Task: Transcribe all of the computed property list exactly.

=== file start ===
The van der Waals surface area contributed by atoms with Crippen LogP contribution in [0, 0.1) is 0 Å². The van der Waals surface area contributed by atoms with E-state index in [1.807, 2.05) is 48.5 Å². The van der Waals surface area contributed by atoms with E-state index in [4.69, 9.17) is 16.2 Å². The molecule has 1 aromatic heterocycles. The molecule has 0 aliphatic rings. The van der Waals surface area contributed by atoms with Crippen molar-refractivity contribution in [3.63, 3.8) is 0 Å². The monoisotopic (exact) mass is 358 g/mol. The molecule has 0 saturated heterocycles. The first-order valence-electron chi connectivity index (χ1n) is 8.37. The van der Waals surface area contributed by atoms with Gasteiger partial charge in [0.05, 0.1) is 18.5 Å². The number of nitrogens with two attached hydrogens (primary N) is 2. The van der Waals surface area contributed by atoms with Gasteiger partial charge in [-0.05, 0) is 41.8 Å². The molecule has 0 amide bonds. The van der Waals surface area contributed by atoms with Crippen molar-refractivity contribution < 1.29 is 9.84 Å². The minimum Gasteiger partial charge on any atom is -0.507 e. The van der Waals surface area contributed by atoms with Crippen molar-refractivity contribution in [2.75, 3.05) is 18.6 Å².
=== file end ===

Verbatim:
The van der Waals surface area contributed by atoms with Crippen LogP contribution in [0, 0.1) is 0 Å². The van der Waals surface area contributed by atoms with E-state index in [1.807, 2.05) is 48.5 Å². The van der Waals surface area contributed by atoms with E-state index in [4.69, 9.17) is 16.2 Å². The molecule has 1 aromatic heterocycles. The molecule has 0 aliphatic rings. The van der Waals surface area contributed by atoms with Crippen molar-refractivity contribution in [3.63, 3.8) is 0 Å². The monoisotopic (exact) mass is 358 g/mol. The molecule has 0 saturated heterocycles. The first-order valence-electron chi connectivity index (χ1n) is 8.37. The van der Waals surface area contributed by atoms with Gasteiger partial charge in [0.05, 0.1) is 18.5 Å². The number of nitrogens with two attached hydrogens (primary N) is 2. The van der Waals surface area contributed by atoms with Gasteiger partial charge in [-0.05, 0) is 41.8 Å². The molecule has 0 amide bonds. The van der Waals surface area contributed by atoms with Crippen molar-refractivity contribution < 1.29 is 9.84 Å². The minimum Gasteiger partial charge on any atom is -0.507 e. The van der Waals surface area contributed by atoms with Crippen molar-refractivity contribution in [2.75, 3.05) is 18.6 Å².